Tag: Budapest

The Obamaville Olympics?


I live near Los Angeles’s most infamous green space, the titular grounds of what may be the strangest hit in pop song history (the original hit № 2 on the charts in 1968 for Richard Harris — yes, the actor Richard Harris — while the more famous rendition by Donna Summer topped the charts a decade later). MacArthur Park has seen a lot of problems in the 15 years I’ve lived near it. In that time, it has gone from a No Man’s Land where gangs — notably the 18th Street Gang and Mara Salvatrucha (MS-13), two infamous international criminal organizations with roots in the area — would sell drugs and dump bodies in the lake, to the vital heart of the mostly densely populated area of the country west of the Mississippi River. The area, known as Westlake (because the lake was on Los Angeles’s western periphery about a century ago), is home to Central American immigrants, many of them illegals, though also some Koreans priced-out of neighboring Koreatown.

Many groups have sought to rehabilitate MacArthur Park, making the area a safer, more livable place for some of Los Angeles’s poorest residents by encouraging families, especially mothers, to use the park en masse. The strategy worked: The presence of moms, kids, and even intact families in the park and on the adjacent streets has gone a long way toward reducing crime and changing the neighborhood for the better. But, in the last year or so, a new problem has shown up in MacArthur Park and the surrounding streets that has beaten back the families and made the streets more dangerous: the tents. In the past few years, homeless encampments and tent villages have proliferated across Los Angeles. The city has always has a massive homelessness problem, so much so that it even became the ultimate punchline of the 2007 South Park episode “Night of the Living Homeless.”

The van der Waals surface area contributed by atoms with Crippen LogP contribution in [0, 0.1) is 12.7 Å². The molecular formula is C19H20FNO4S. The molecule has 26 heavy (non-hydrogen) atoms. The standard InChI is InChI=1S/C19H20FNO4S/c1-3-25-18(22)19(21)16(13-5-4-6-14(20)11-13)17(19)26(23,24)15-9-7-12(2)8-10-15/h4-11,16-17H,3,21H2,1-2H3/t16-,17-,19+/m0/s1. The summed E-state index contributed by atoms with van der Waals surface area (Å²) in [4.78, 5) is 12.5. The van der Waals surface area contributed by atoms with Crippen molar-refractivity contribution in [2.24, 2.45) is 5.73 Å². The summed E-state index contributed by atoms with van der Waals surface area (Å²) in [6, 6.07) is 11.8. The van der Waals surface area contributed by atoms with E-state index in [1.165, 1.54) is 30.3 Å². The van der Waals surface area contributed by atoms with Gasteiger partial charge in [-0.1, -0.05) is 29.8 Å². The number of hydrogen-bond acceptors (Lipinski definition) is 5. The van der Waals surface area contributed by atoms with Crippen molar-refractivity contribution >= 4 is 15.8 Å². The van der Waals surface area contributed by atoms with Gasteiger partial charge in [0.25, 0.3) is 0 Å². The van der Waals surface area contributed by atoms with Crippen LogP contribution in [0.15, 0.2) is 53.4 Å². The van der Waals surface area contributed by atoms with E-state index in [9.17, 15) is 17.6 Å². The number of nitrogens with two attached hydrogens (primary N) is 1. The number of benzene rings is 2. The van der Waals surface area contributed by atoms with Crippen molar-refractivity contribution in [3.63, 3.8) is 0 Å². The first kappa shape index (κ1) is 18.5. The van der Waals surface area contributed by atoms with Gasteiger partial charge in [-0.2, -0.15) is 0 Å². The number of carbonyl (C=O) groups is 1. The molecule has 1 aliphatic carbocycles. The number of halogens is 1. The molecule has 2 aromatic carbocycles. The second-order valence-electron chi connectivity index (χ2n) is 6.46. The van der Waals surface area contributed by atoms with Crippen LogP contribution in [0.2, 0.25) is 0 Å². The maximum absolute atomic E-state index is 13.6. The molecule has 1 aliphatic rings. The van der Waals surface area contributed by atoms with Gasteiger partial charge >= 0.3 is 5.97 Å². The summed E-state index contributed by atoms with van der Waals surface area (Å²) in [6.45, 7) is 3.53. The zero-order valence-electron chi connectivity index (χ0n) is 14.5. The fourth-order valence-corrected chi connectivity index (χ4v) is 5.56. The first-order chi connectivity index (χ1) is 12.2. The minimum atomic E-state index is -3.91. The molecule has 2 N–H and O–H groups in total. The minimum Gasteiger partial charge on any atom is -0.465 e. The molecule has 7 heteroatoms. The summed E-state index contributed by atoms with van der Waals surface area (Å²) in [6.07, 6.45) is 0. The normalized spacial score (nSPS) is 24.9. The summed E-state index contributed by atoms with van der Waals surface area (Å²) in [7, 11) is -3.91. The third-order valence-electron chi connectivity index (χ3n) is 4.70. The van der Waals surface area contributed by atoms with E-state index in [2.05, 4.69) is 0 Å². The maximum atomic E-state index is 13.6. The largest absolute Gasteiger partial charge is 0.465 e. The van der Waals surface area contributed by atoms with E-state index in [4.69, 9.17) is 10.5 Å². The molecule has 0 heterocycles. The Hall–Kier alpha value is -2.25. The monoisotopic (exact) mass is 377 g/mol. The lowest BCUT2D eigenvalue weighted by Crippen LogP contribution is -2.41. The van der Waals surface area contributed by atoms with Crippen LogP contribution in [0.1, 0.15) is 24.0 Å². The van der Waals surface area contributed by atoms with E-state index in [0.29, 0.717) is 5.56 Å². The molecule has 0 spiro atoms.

Budapest Journal: One Two Three


My last night in Budapest was terrific. At a remarkably preserved 1930’s Art Deco movie house on the Buda side of town, the Danube Institute held a screening of Billy Wilder’s breakneck comedy One Two Three.

It’s a Cold War comedy, set in 1961 before the Wall came up — awkwardly, the Berlin Wall was constructed during the filming, requiring the entire unit to decamp to Munich to finish the shoot. And it’s about as politically incorrect as imaginable. James Cagney stars in what was to be his final film, until the small role in Ragtime 20 years later.